"No doubt, he's got the ability to block a big man like [Jenkins] because he's a big man himself. A lot of centers aren't quite as big as he is. I think it's going to be an advantage for him to have a better chance to man up against a big nose guard like that."
But Jones is defined by more than his size, said Saban.
"He's an extremely smart player," Saban explained. "This is his first year playing center, but he's done a really good job for us. His efficiency as a blocker, whoever he's had to block, has been really good for us this year."
The Jones-Jenkins matchup is the focus, but the entire line is filled with intrigue. When Jenkins goes out, he is spelled by another 350-plus pound nose guard -- Kwame Gaethers.
Two of the best freshman running backs in college football will be on display Saturday in the SEC championship game when Alabama and Georgia square off at 4 p.m. ET in the Georgia Dome. Today's Take Two topic: Who would you take first -- the Bulldogs' Todd Gurley or the Crimson Tide's T.J. Yeldon?
Take 1: Edward Aschoff
There's no question that Gurley has been the SEC's best rookie running back. In fact, it's not really close. Gurley got things going early in Georgia's opener with his 100 rushing yards and two touchdowns on just eight carries. He also returned a kickoff 100 yards for another score. Since then, Gurley has rushed for at least 100 yards in six other games. That makes seven on the season, which is four more than Yeldon. He also has four multi-touchdown games, compared to Yeldon's two. Gurley is averaging 6.5 yards per carry, leads all SEC running backs with 1,138 yards, and is tied for first among league running backs with 14 touchdowns. By the way, like Yeldon, he's having to share carries, but that hasn't hampered his production. And unlike Yeldon, he isn't doing all of this with a fantastic offensive line. His line was almost stitched together before the season, yet Gurley has consistently been not just the SEC's best freshman back, but the league's best back overall with his ability to hit the home-run play and grind out the tough, extra yards.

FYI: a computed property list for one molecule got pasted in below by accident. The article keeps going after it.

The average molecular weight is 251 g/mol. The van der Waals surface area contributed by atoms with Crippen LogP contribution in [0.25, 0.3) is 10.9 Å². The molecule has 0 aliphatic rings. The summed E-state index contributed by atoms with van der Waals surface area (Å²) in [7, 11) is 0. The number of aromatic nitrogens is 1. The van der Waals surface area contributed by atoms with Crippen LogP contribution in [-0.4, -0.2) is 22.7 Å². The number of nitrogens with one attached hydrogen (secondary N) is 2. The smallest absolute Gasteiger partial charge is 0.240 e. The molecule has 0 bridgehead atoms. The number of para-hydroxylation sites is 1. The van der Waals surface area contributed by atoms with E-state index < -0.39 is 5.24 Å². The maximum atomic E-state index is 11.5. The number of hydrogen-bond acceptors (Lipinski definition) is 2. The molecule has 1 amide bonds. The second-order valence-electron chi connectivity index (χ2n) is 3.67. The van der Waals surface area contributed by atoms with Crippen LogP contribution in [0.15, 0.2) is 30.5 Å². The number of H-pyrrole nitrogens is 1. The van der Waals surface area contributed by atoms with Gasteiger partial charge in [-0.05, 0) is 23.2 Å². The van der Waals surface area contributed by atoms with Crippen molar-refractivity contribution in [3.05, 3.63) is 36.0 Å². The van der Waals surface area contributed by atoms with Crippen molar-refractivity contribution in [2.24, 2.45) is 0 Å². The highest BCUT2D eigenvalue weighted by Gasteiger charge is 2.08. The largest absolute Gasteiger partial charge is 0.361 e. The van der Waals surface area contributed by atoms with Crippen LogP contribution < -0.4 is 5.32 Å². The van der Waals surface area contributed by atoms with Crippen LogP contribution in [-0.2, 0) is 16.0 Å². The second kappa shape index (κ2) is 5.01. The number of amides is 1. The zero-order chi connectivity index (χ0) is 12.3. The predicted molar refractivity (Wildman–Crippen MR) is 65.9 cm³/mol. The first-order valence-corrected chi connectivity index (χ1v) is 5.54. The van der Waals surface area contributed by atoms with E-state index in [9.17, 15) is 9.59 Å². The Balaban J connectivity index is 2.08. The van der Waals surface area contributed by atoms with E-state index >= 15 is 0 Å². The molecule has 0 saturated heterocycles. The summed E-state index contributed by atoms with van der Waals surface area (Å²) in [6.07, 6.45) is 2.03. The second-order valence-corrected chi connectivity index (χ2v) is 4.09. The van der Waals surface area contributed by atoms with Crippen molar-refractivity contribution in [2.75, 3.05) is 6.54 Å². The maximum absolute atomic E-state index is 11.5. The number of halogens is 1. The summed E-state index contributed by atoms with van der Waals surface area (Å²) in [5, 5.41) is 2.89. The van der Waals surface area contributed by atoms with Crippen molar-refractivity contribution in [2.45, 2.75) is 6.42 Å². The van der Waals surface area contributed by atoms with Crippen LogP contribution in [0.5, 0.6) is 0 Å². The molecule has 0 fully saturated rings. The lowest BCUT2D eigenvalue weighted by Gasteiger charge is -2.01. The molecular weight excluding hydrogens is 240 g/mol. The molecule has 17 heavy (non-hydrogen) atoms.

Take 2: Chris Low
First off, I'd like to opt for the easy way out here and take both guys. I'm a big fan of Gurley and what he's accomplished this season, but Yeldon is more explosive, more versatile and more of a threat no matter what the down and distance. He's already surpassed the freshman rushing totals of Mark Ingram and Trent Richardson at Alabama, and still has two games remaining. Yeldon has rushed for 847 yards and scored 11 touchdowns, including one on a 28-yard screen pass to beat LSU this month. He's averaging 6.6 yards per carry, which is tops among the league's rushing leaders. As good as he is in space at making defenders miss and turning shorter gains into bigger gains, he's just as good at running between the tackles and getting the tough yards. The 6-2, 216-pound Yeldon leads the team with 22 rushes of 12 yards or longer this season, and has three 100-yard rushing games. Even though he's only caught 10 passes this season, he's an excellent receiver, and you can bet that Alabama will look to get the ball to him out of the backfield even more down the road. In short, Yeldon is a do-it-all type of player and the type of player that makes everybody else around him a little better.
1. A return to the Georgia Dome with everything on the line: It's hard to believe it's been three years since Alabama was last in the Georgia Dome competing for the SEC title. It went well in 2009, and the hope around Tuscaloosa is history repeats itself. "It's a real opportunity, I think, for our players," UA coach Nick Saban said on Monday. "The SEC championship game is a great competitive venue." How Alabama handles the environment will be important. The Tide have played in big games like this before, but not one that so directly affects the rest of the season. Win and they're off to Miami for the BCS National Championship Game. Lose and kiss any BCS bowl goodbye.
2. Getting to Murray: Give Aaron Murray time to pass and he'll pick you apart. "If we let him sit back in the pocket, he can hurt you," UA linebacker Nico Johnson explained. "It has shown all year." The senior has struggled in big games (see Florida and South Carolina this year, LSU in 2011) but his career numbers are undeniable. He's never thrown for fewer than 3,000 yards and has averaged more than 30 touchdowns a season. Getting in his face and disrupting his timing will be a monumental task for Alabama's front seven, something it has struggled to do consistently this season.
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I'm not perfect, but I'll try to be:
1. Johnny Manziel, QB, Texas A&M: Who has been more exciting than Johnny Football? The Aggies aren't 5-1 without him or his 1,600 passing yards, 676 rushing yards and 24 touchdowns.
2. Mike Gillislee, RB, Florida: He's powering Florida's offense and he's been the SEC's best back thus far. He's extremely explosive and is strong enough to bully his way to extra yards and wear down defenses.
3. Jadeveon Clowney, DE, South Carolina: He's turning into the dominating player we've really been waiting to see. Some think he might be the best player overall in the conference and is pushing to be next year's No. 1 NFL draft pick.